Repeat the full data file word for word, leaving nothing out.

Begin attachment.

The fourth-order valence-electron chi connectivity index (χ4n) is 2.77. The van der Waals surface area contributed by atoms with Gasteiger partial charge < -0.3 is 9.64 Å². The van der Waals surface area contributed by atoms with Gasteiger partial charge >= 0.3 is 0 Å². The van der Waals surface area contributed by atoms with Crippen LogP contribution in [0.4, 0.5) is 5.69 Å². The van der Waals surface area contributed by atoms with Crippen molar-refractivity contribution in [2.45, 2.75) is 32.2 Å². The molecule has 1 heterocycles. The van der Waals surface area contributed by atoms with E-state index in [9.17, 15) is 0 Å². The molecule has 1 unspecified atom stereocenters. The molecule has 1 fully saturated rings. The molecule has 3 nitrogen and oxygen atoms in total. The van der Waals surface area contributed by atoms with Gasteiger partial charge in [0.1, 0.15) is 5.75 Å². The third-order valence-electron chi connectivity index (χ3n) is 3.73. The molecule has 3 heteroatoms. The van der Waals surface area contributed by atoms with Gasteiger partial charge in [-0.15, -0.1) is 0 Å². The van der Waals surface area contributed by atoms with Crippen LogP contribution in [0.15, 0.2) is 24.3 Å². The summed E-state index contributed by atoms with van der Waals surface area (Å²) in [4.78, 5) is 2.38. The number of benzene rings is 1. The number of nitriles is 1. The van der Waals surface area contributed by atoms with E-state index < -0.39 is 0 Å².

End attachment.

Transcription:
The fourth-order valence-electron chi connectivity index (χ4n) is 2.77. The van der Waals surface area contributed by atoms with Gasteiger partial charge < -0.3 is 9.64 Å². The van der Waals surface area contributed by atoms with Gasteiger partial charge >= 0.3 is 0 Å². The van der Waals surface area contributed by atoms with Crippen LogP contribution in [0.4, 0.5) is 5.69 Å². The van der Waals surface area contributed by atoms with Crippen molar-refractivity contribution in [2.45, 2.75) is 32.2 Å². The molecule has 1 heterocycles. The van der Waals surface area contributed by atoms with E-state index in [9.17, 15) is 0 Å². The molecule has 1 unspecified atom stereocenters. The molecule has 1 fully saturated rings. The molecule has 3 nitrogen and oxygen atoms in total. The van der Waals surface area contributed by atoms with Gasteiger partial charge in [0.1, 0.15) is 5.75 Å². The third-order valence-electron chi connectivity index (χ3n) is 3.73. The molecule has 3 heteroatoms. The van der Waals surface area contributed by atoms with Gasteiger partial charge in [-0.15, -0.1) is 0 Å². The van der Waals surface area contributed by atoms with Crippen LogP contribution in [0.15, 0.2) is 24.3 Å². The summed E-state index contributed by atoms with van der Waals surface area (Å²) in [4.78, 5) is 2.38. The number of benzene rings is 1. The number of nitriles is 1. The van der Waals surface area contributed by atoms with E-state index < -0.39 is 0 Å².